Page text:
Health experts advising US regulators will vote Wednesday on whether Covid-19 vaccines from Pfizer Inc., BioNTech SE, and Moderna Inc. should be approved for use in children as young as six months.

A positive recommendation would almost certainly result in the expansion of the Covid-19 vaccination campaign in the United States to the 19.6 million children aged 6 months to under 5 years old, the last group of people in the country waiting for shots.

Moderna’s two-dose vaccine is being considered for FDA approval in children aged 6 months to 5 years, while Pfizer’s three-dose shot is being considered for children aged 6 months to 4 years.

The FDA reviewed data from the companies’ clinical trials and determined that the vaccines were generally safe and effective. The Advisory Committee on Vaccines and Related Biological Products is made up of physicians, infectious-disease scientists, and other health professionals. The panel meets on a regular basis to discuss vaccines and medicines under FDA review.

Following a day-long meeting, the committee will vote on whether the FDA should approve the Pfizer-BioNTech and Moderna vaccines for young children.

Before the vaccines can be used outside of clinical trials, the FDA, which regulates medical products, must approve them. Following the FDA’s action, the Centers for Disease Control and Prevention, which provides guidance to doctors, pharmacies, and vaccination sites, would establish the policy for the children to receive the shots.

Many states and vaccination sites wait for the CDC’s approval before beginning to administer shots. According to the, vaccinations could begin as early as June 21. Although hospitalizations increased during the Omicron wave last winter, children are generally at lower risk of developing severe Covid-19. Health officials have encouraged vaccinations for children who are eligible in order to protect not only children but also adults.

The FDA’s vaccines division chief, Peter Marks, opened the meeting by saying that the Omicron surge this winter resulted in more hospitalized children than even a bad flu season, and that it was critical that people “don’t become numb” to pediatric Covid-19 deaths, even if they occur less frequently than in older people.

While some parents of children under the age of five are eagerly awaiting vaccinations for their children, surveys show that the majority of parents are less enthusiastic.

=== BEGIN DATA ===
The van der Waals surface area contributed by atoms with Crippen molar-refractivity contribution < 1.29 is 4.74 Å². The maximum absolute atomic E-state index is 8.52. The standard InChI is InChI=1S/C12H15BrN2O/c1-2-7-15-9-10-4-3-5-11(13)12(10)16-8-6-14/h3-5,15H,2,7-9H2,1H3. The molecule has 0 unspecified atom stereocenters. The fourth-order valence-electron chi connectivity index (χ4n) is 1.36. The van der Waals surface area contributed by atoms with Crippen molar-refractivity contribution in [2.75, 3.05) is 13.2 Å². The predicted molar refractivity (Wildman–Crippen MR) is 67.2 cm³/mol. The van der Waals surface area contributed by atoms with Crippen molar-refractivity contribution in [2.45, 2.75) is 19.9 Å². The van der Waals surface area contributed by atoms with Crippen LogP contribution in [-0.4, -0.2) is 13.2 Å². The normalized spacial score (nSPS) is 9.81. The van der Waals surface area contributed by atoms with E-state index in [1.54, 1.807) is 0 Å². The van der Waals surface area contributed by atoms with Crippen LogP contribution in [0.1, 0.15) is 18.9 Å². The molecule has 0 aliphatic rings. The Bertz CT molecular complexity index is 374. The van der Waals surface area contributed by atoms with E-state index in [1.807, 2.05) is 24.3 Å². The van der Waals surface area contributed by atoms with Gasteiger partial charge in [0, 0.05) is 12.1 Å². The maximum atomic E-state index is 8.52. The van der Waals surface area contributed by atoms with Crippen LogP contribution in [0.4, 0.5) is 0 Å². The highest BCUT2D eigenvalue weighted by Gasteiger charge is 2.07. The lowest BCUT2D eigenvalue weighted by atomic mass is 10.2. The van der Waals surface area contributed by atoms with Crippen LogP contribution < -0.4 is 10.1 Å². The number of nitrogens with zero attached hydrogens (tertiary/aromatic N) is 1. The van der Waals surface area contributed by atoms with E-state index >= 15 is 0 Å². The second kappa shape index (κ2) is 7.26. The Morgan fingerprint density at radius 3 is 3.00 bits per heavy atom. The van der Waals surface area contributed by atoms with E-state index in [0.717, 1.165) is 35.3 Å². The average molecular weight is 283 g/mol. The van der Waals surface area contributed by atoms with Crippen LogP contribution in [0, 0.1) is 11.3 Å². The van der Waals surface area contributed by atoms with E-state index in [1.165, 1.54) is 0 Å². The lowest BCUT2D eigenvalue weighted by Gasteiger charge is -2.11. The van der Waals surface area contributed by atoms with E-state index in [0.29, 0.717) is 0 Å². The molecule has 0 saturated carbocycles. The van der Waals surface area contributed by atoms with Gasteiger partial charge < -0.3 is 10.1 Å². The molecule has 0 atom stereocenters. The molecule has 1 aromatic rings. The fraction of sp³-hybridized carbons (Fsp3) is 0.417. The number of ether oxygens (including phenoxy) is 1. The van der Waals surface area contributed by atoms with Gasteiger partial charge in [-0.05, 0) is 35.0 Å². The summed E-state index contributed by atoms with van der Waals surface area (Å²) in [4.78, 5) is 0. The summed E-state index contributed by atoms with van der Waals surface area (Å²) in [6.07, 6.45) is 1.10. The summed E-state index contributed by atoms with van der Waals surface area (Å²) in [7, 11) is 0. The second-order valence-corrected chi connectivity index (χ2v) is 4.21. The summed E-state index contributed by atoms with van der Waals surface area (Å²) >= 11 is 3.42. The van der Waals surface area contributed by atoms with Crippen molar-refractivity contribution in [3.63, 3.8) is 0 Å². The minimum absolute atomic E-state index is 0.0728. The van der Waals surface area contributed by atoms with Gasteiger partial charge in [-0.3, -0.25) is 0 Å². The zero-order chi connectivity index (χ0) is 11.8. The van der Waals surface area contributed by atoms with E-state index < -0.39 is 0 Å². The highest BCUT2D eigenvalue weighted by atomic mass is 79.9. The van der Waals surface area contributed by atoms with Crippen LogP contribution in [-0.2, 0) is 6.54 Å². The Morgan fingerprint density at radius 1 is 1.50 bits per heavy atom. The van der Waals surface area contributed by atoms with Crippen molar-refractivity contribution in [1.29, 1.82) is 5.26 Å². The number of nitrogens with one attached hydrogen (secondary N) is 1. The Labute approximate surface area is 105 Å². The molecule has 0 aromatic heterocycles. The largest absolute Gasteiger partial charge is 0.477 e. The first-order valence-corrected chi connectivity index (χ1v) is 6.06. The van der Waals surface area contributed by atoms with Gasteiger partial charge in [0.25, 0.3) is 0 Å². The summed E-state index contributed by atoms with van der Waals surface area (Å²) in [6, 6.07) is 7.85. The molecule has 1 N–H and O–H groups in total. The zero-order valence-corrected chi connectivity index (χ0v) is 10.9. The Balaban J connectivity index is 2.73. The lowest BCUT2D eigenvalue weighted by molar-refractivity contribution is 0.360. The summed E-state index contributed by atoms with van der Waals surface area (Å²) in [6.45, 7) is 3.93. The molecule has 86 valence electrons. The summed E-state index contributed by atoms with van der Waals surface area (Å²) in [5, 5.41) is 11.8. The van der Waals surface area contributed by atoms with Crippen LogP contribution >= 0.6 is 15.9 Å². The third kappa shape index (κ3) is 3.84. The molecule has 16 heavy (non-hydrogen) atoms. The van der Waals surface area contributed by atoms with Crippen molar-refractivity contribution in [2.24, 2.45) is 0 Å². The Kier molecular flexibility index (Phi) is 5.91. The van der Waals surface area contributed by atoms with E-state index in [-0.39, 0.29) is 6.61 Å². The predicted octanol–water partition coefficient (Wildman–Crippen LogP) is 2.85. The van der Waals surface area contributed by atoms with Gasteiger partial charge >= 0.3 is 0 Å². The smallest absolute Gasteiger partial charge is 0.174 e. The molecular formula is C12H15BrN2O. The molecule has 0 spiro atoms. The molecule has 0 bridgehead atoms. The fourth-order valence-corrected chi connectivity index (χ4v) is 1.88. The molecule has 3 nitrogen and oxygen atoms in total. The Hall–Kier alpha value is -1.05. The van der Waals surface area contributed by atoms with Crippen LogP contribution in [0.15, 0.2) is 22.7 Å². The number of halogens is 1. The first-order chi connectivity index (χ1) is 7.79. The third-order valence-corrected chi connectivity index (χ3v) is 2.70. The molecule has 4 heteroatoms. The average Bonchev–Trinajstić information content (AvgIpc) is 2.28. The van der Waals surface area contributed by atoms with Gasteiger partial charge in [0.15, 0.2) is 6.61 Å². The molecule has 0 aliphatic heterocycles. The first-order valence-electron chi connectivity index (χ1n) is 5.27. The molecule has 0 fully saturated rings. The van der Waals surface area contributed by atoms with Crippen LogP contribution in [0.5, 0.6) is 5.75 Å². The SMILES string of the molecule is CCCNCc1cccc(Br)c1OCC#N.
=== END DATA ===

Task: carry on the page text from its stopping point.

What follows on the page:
According to a Kaiser Family Foundation poll conducted in April, about 18 percent of parents surveyed wanted to get their child vaccinated right away, while 38 percent plan to wait and see.

According to the survey, approximately 27% of parents do not intend to vaccinate their child at all, and 11% will do so only if required.

Pfizer’s application is based on a 4,526-child study that tested three doses of either a vaccine or a placebo, with all third doses administered between February and April, when the Omicron variant was prevalent in the United States.

The vaccine was found to be about 80% effective in preventing symptomatic Covid-19 in children, according to the study. However, the FDA stated in its staff review that the small number of children who became ill during the trial made it too early to draw “definitive conclusions” on the vaccine’s efficacy.

Irritability and drowsiness were among the side effects experienced by the youngest children. According to the FDA, side effects in children aged 2 to 4 years old included pain at the injection site and fatigue.

The FDA’s review of Moderna’s vaccine was based on studies involving over 6,300 young children who received two doses of either the vaccine or a placebo.

In a study conducted when the Omicron variant was predominant, Moderna’s two-dose vaccine was 37% effective for 2- to 5-year-olds and 51% effective for children 6 to 23 months. With the exception of fever, which was reported more frequently in the younger age groups, children 6 months to 11 years old had lower rates of side effects than adolescents and young adults, according to the FDA.

While the Pfizer-BioNTech and Moderna vaccine studies found no cases of heart-inflammation conditions such as myocarditis, the FDA panel is expected to discuss the issue.

The FDA has identified an increased risk of the conditions in certain people, particularly young men aged 12 to 17.

The first two Pfizer doses are administered three weeks apart, with a third dose administered at least eight weeks later. The two Moderna doses are separated by four weeks.